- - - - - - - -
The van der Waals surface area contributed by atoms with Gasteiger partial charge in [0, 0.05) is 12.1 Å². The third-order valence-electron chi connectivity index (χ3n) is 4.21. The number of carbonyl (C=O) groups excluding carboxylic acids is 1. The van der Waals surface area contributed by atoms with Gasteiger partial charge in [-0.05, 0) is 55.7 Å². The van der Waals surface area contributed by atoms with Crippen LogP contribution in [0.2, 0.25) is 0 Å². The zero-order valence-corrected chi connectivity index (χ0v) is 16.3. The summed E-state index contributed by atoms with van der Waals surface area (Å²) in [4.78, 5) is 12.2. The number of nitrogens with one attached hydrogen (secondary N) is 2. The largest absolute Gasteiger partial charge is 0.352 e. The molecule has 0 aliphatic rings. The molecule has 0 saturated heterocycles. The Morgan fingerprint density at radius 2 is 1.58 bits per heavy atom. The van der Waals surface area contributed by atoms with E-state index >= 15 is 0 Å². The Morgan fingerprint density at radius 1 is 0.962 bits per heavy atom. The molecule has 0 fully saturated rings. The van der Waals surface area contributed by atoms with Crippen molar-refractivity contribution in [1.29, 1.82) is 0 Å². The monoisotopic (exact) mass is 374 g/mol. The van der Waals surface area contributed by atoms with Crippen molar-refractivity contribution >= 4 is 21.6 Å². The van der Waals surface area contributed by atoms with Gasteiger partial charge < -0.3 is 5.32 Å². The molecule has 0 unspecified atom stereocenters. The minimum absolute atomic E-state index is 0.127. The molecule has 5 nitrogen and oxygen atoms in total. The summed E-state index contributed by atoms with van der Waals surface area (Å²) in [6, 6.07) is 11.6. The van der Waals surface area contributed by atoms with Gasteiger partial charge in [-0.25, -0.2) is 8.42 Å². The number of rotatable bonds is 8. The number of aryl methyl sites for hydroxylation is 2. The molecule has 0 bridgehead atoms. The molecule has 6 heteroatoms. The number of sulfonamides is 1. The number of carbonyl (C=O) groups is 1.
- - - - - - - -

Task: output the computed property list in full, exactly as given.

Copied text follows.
The van der Waals surface area contributed by atoms with Gasteiger partial charge in [0, 0.05) is 12.1 Å². The third-order valence-electron chi connectivity index (χ3n) is 4.21. The number of carbonyl (C=O) groups excluding carboxylic acids is 1. The van der Waals surface area contributed by atoms with Gasteiger partial charge in [-0.05, 0) is 55.7 Å². The van der Waals surface area contributed by atoms with Crippen LogP contribution in [0.2, 0.25) is 0 Å². The zero-order valence-corrected chi connectivity index (χ0v) is 16.3. The summed E-state index contributed by atoms with van der Waals surface area (Å²) in [4.78, 5) is 12.2. The number of nitrogens with one attached hydrogen (secondary N) is 2. The largest absolute Gasteiger partial charge is 0.352 e. The molecule has 0 aliphatic rings. The molecule has 0 saturated heterocycles. The Morgan fingerprint density at radius 2 is 1.58 bits per heavy atom. The van der Waals surface area contributed by atoms with E-state index >= 15 is 0 Å². The Morgan fingerprint density at radius 1 is 0.962 bits per heavy atom. The molecule has 0 fully saturated rings. The van der Waals surface area contributed by atoms with Crippen molar-refractivity contribution in [1.29, 1.82) is 0 Å². The monoisotopic (exact) mass is 374 g/mol. The van der Waals surface area contributed by atoms with Crippen molar-refractivity contribution >= 4 is 21.6 Å². The van der Waals surface area contributed by atoms with Gasteiger partial charge < -0.3 is 5.32 Å². The molecule has 0 unspecified atom stereocenters. The minimum absolute atomic E-state index is 0.127. The molecule has 5 nitrogen and oxygen atoms in total. The summed E-state index contributed by atoms with van der Waals surface area (Å²) in [6, 6.07) is 11.6. The van der Waals surface area contributed by atoms with Gasteiger partial charge in [-0.25, -0.2) is 8.42 Å². The number of rotatable bonds is 8. The number of aryl methyl sites for hydroxylation is 2. The molecule has 0 bridgehead atoms. The molecule has 6 heteroatoms. The number of sulfonamides is 1. The number of carbonyl (C=O) groups is 1.